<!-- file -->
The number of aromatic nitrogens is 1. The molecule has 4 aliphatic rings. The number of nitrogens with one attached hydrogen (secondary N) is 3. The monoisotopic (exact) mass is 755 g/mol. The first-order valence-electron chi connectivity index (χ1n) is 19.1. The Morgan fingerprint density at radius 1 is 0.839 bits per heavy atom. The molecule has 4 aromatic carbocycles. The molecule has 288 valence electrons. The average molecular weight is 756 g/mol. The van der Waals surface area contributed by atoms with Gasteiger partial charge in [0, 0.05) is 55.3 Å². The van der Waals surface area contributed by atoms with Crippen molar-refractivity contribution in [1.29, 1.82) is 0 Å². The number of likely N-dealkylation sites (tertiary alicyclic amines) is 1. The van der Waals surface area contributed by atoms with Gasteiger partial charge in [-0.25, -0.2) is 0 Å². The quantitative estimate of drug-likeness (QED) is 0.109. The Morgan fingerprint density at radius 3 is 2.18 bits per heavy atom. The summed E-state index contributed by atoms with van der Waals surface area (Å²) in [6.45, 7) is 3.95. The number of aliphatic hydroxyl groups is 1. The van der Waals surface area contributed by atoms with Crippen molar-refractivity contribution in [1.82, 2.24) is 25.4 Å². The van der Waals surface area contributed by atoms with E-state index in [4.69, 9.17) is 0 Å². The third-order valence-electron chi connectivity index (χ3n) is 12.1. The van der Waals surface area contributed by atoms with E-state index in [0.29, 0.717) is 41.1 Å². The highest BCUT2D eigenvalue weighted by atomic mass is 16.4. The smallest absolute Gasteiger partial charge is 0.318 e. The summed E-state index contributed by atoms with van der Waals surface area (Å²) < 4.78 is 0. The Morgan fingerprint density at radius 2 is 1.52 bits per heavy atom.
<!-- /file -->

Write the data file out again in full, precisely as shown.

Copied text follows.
The number of aromatic nitrogens is 1. The molecule has 4 aliphatic rings. The number of nitrogens with one attached hydrogen (secondary N) is 3. The monoisotopic (exact) mass is 755 g/mol. The first-order valence-electron chi connectivity index (χ1n) is 19.1. The Morgan fingerprint density at radius 1 is 0.839 bits per heavy atom. The molecule has 4 aromatic carbocycles. The molecule has 288 valence electrons. The average molecular weight is 756 g/mol. The van der Waals surface area contributed by atoms with Gasteiger partial charge in [0, 0.05) is 55.3 Å². The van der Waals surface area contributed by atoms with Crippen molar-refractivity contribution in [1.29, 1.82) is 0 Å². The number of likely N-dealkylation sites (tertiary alicyclic amines) is 1. The van der Waals surface area contributed by atoms with Gasteiger partial charge in [-0.25, -0.2) is 0 Å². The quantitative estimate of drug-likeness (QED) is 0.109. The Morgan fingerprint density at radius 3 is 2.18 bits per heavy atom. The summed E-state index contributed by atoms with van der Waals surface area (Å²) in [6.45, 7) is 3.95. The number of aliphatic hydroxyl groups is 1. The van der Waals surface area contributed by atoms with Crippen molar-refractivity contribution in [1.82, 2.24) is 25.4 Å². The van der Waals surface area contributed by atoms with E-state index in [4.69, 9.17) is 0 Å². The third-order valence-electron chi connectivity index (χ3n) is 12.1. The van der Waals surface area contributed by atoms with E-state index in [0.29, 0.717) is 41.1 Å². The highest BCUT2D eigenvalue weighted by atomic mass is 16.4. The smallest absolute Gasteiger partial charge is 0.318 e. The summed E-state index contributed by atoms with van der Waals surface area (Å²) < 4.78 is 0. The Morgan fingerprint density at radius 2 is 1.52 bits per heavy atom.